The number of military men in politics rose in 2018

Retired Army General Hamilton Mourão rose to fame last year, after defending a military coup if Brazil’s Justice system failed to punish corrupt politicians. Now, he is a vice presidential nominee, running alongside far-right candidate Jair Bolsonaro – another former member of the Brazilian Armed Forces. They are part of a growing phenomenon in Brazil: the increasing military presence on electoral ballots.

Back in February, Mr. Mourão had promised to organize a “military front” for the elections. “We’ll have candidates in a number of – if not all – states. They will all have the same drive: the interests of the nation and of the military men. I’ll be the articulator of that,” he then declared. Now that all candidacies have been submitted to the Superior Electoral Court, we can see that he has delivered on his promise, with twice the number of military candidates as there were four years ago.

While the final numbers are yet to be confirmed, we can estimate that 7 percent of the total amount of candidates running for the executive branch at all levels will be connected to the barracks in some capacity – be they from the Armed Forces, Firefighter Corps, or the Military Police. In 2014, they accounted for roughly 3 percent of the candidate pool.

Political scientist Fernando Schuler, of the São Paulo-based Insper Business School, believes that Jair Bolsonaro’s rise in the polls helps explain the trend. Lingering economic problems, coupled with a failure of the public security apparatus, have made it easier for fringe politicians to thrive. Brazilian voters are desperate for a solution to the homicide epidemic, which killed 63,880 people last year – and military candidates promise a tough approach to fight crime.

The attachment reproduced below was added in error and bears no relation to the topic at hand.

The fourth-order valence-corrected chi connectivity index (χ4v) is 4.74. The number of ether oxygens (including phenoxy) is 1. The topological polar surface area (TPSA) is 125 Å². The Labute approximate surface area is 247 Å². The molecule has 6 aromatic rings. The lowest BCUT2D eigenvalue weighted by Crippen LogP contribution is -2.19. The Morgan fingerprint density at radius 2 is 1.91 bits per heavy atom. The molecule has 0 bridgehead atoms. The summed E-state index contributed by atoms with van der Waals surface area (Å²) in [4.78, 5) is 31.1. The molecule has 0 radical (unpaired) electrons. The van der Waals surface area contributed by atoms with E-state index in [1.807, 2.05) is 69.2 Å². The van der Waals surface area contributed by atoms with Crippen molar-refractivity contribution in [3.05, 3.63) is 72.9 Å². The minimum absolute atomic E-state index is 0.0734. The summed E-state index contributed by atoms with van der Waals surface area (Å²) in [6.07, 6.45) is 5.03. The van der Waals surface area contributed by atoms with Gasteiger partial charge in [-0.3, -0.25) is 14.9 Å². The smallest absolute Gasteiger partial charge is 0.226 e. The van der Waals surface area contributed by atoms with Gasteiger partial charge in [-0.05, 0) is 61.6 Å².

The military as a response to violence

“As our democracy faces chaos, the rhetoric of chaos grows stronger, and subsequently brings an appeal to order. [Military men and women] retire at a younger age, they have social prestige and don’t face many obstacles to run for office. They don’t have to give up their careers and paychecks in order to become politicians,” Mr. Schuler told The Brazilian Report.


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Army Commander General Eduardo Villas Bôas believes that the increasing military presence on electoral ballots is a response to the growing levels of violence in many Brazilian regions. “Military men are being instigated to run as a consequence of the current national moment. Opinion polls show that the Armed Forces has the highest levels of prestige among all other institutions,” he said.

Yes, but as The Brazilian Report showed, the increasing presence of the military in politics and everyday life (with the federal intervention in Rio de Janeiro as a prime example) has pushed down the levels of trust of the Brazilian people.

Mr. Schuler doesn’t think the popularity of the Armed Forces is related to a rise of conservatism in Brazil. Not at all. “Behavioral conservatism is an old part of Brazil’s social fabric. It has gained political expression and flourished because of the culture war which is mostly fought on the internet.”